Friday, August 21, 2009

Gillian Phillip, Scottish YA Novelist

Gillian Philip lives and writes in the Scottish Highlands and is one of my favorite author interviews. The Aberdeen native began her writing career while living in Barbados, and her YA mystery/thrillers have been written for Hothouse Fiction, a UK book packager.

Gillian, I love your web site quote: “Taking dictation from people who don’t exist.” It sounds as though you give your characters free rein. How much do you know about a book before you begin writing?

Sometimes I know very little for certain, but I have a stew of ideas simmering away, and they won’t be pinned down to the page till they’re nicely cooked (this metaphor is losing its way). I like to have my main characters in place – and named with exactly the right names – even if I don’t know very much about them, or the secrets they’re keeping. So long as they have the right names, I know they’ll talk to me eventually.

And I absolutely have to have a title I like. I’m usually happy to change it eventually, but the story itself needs a name, just like the characters. I can’t relate to a file called ‘Working Title’ or ‘Book’. It’s like calling the dog ‘Dog’.

Why did living in Barbados for twelve years make you decide to write professionally? And what were you writing at that time?

We moved out to Barbados for my husband’s work, so there was no work permit for me. I went to the gym a lot, and went to the beach bar a lot more... and eventually I realised there was no excuse not to give my writing (or my liver) a chance. After all, I could hardly say I was pushed for time. So I wrote a short story, and sent it off to the People’s Friend, a UK story magazine. I was gobsmacked, and thrilled, when they accepted it. I wrote some more, and eventually they accepted another, and then more. I started writing for other magazines too, My Weekly and Woman’s Weekly.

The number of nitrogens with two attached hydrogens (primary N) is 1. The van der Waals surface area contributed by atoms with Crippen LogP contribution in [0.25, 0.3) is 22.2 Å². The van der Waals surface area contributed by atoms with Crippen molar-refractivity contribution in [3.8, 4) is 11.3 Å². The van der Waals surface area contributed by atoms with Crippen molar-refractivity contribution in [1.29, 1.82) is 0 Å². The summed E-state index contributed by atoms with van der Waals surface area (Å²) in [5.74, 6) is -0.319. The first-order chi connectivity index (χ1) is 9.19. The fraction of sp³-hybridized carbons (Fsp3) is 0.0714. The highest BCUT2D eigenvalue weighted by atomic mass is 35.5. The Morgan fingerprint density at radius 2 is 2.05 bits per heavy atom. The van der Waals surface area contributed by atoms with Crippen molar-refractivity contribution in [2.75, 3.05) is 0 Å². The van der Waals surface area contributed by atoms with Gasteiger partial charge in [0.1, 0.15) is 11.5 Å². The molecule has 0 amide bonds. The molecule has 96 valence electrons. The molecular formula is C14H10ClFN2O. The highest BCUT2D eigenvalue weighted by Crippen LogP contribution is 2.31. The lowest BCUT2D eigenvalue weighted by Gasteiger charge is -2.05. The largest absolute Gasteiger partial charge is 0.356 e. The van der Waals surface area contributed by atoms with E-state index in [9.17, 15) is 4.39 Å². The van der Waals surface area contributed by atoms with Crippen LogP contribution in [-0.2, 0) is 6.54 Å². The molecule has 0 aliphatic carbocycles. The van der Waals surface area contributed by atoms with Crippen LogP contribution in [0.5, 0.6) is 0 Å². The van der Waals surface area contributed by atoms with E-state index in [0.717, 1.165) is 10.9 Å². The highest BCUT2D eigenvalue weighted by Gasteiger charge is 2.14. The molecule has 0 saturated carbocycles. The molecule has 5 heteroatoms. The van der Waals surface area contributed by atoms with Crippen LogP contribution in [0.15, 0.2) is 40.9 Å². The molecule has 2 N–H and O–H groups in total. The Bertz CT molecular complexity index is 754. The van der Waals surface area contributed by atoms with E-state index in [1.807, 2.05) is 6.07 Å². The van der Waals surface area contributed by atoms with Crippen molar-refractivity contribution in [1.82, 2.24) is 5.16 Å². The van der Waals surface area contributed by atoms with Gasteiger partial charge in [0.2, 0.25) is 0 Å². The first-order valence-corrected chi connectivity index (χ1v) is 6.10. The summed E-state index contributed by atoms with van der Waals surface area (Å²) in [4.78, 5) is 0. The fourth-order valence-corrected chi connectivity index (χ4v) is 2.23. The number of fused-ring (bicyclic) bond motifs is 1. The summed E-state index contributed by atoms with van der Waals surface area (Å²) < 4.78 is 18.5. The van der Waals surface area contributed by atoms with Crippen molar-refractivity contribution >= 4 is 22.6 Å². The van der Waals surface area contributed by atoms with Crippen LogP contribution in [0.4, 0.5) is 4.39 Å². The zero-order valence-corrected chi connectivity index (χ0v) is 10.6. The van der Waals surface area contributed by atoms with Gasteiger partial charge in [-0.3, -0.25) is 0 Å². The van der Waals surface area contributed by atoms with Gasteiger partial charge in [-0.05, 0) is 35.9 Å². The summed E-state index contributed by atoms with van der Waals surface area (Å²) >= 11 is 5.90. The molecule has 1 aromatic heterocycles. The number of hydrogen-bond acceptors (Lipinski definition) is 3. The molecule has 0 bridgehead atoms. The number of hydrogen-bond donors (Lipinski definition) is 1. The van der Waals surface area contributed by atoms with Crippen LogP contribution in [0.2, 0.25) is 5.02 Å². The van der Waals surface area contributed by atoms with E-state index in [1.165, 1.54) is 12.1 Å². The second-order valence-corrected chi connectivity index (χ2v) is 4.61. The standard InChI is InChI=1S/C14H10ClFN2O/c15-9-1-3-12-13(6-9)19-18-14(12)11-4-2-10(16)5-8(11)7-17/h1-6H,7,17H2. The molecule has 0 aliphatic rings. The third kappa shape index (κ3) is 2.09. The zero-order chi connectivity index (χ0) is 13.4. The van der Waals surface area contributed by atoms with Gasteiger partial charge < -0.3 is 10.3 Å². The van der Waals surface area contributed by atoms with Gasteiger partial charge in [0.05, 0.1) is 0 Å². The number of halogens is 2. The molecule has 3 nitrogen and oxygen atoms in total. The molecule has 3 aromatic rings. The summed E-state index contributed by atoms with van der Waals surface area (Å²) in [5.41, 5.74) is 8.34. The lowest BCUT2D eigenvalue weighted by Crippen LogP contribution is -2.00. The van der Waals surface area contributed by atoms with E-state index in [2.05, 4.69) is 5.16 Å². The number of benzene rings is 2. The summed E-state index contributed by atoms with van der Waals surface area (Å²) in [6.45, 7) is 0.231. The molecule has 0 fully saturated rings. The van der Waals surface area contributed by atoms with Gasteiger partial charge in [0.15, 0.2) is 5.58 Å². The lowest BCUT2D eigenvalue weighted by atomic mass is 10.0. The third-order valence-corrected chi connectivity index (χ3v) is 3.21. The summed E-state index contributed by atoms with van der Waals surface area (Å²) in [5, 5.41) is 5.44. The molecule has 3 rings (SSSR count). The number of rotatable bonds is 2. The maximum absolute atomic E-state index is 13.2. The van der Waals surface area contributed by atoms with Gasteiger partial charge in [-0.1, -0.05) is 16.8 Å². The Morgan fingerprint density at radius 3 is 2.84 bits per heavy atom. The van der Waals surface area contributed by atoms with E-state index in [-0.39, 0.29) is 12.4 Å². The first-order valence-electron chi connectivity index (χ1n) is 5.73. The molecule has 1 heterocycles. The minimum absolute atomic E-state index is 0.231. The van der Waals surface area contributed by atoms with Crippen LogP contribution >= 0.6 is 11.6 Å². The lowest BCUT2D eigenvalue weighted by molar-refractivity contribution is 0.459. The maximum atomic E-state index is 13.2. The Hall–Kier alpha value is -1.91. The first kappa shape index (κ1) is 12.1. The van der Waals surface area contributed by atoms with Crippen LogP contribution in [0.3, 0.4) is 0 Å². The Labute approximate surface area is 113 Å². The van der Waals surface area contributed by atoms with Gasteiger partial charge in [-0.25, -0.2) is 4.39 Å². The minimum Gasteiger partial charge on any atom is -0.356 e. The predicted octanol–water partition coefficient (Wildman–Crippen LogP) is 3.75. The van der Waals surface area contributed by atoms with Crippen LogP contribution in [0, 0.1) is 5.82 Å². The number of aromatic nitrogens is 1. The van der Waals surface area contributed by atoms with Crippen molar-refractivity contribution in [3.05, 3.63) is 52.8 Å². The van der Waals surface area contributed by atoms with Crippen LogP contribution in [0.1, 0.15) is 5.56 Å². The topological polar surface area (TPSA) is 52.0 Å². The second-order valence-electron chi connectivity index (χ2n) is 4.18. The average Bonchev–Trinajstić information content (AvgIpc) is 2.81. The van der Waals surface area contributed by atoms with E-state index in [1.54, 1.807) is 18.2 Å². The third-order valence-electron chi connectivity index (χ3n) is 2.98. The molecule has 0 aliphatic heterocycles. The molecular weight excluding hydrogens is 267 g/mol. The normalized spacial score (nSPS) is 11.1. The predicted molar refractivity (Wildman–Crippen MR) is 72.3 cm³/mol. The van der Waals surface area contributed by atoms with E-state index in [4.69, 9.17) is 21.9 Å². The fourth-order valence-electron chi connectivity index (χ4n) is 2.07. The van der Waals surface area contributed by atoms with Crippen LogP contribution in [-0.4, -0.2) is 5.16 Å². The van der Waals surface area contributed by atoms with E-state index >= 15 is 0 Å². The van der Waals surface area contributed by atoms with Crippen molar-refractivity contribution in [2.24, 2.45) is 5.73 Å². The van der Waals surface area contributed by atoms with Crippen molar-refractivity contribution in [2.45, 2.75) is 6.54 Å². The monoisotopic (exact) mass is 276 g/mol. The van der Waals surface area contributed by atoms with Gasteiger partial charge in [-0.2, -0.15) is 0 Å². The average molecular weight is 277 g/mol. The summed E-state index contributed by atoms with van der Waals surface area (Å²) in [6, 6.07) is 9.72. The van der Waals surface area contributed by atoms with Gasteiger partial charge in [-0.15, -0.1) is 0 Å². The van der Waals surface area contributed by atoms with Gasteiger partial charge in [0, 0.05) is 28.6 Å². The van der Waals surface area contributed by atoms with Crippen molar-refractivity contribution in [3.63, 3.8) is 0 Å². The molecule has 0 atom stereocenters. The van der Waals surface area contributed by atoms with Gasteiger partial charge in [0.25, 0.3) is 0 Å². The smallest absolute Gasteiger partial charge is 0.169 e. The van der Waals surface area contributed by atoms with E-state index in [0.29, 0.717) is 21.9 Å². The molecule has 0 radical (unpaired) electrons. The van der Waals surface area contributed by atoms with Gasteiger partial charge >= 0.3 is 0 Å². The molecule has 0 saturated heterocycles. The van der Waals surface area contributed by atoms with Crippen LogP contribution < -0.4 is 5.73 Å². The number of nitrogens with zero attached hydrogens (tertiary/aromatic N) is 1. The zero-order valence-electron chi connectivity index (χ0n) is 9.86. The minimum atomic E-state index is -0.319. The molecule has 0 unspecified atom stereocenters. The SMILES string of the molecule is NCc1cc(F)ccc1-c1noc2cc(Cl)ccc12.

I was happy to be selling stuff but I wasn’t all that happy writing short stories; I wanted to stay with my characters for a whole book. So I tried writing romance, and failed – it’s incredibly hard to get right – but it was all good practice, and it really gave me the novel bug. When we came back to Scotland in 2001, and I was buying children’s books for my new twins, I discovered modern Young Adult novels. And wham bam, I realised what really I wanted to write.

Tell us about your first YA mystery novel, Bad Faith, published last October, which sounds pretty street savvy.

Bad Faith is the story of Cassandra, who lives in a society run by the dictatorial One Church and its violent militias. She’s a privileged girl – her father is a cleric – but she has a dangerously subversive boyfriend, who’s an infidel. It all goes wrong for the pair of them when they discover the corpse of an important bishop, and – for reasons that seem perfectly sensible at the time–decide to hide it.